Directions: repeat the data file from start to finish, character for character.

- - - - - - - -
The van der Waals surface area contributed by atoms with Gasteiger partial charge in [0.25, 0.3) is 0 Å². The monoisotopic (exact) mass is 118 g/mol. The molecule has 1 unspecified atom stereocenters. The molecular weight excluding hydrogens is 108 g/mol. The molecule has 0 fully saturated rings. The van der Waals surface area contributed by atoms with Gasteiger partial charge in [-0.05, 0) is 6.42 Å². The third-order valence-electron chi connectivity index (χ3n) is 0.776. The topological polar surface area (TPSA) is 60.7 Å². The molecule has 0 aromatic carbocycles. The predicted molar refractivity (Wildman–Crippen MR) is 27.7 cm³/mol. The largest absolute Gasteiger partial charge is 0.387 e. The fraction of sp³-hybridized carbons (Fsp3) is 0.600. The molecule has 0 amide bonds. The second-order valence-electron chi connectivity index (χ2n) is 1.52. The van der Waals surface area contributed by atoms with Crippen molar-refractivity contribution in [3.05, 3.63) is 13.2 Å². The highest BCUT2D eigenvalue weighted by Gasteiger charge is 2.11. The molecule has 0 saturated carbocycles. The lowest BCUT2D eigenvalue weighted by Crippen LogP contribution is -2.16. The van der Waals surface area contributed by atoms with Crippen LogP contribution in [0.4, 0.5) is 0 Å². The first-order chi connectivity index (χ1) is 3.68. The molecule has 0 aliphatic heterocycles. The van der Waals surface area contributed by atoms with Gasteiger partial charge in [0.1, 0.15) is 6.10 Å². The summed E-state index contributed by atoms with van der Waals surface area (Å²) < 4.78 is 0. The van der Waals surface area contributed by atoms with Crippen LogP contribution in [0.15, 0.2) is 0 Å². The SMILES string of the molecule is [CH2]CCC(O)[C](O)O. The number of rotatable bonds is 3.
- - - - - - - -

The van der Waals surface area contributed by atoms with Gasteiger partial charge in [0.25, 0.3) is 0 Å². The monoisotopic (exact) mass is 118 g/mol. The molecule has 1 unspecified atom stereocenters. The molecular weight excluding hydrogens is 108 g/mol. The molecule has 0 fully saturated rings. The van der Waals surface area contributed by atoms with Gasteiger partial charge in [-0.05, 0) is 6.42 Å². The third-order valence-electron chi connectivity index (χ3n) is 0.776. The topological polar surface area (TPSA) is 60.7 Å². The molecule has 0 aromatic carbocycles. The predicted molar refractivity (Wildman–Crippen MR) is 27.7 cm³/mol. The largest absolute Gasteiger partial charge is 0.387 e. The fraction of sp³-hybridized carbons (Fsp3) is 0.600. The molecule has 0 amide bonds. The second-order valence-electron chi connectivity index (χ2n) is 1.52. The van der Waals surface area contributed by atoms with Crippen molar-refractivity contribution in [3.05, 3.63) is 13.2 Å². The highest BCUT2D eigenvalue weighted by Gasteiger charge is 2.11. The molecule has 0 saturated carbocycles. The lowest BCUT2D eigenvalue weighted by Crippen LogP contribution is -2.16. The van der Waals surface area contributed by atoms with Crippen LogP contribution in [0.4, 0.5) is 0 Å². The first-order chi connectivity index (χ1) is 3.68. The molecule has 0 aliphatic heterocycles. The van der Waals surface area contributed by atoms with Gasteiger partial charge in [0.1, 0.15) is 6.10 Å². The summed E-state index contributed by atoms with van der Waals surface area (Å²) < 4.78 is 0. The van der Waals surface area contributed by atoms with Crippen LogP contribution in [0.15, 0.2) is 0 Å². The SMILES string of the molecule is [CH2]CCC(O)[C](O)O. The number of rotatable bonds is 3.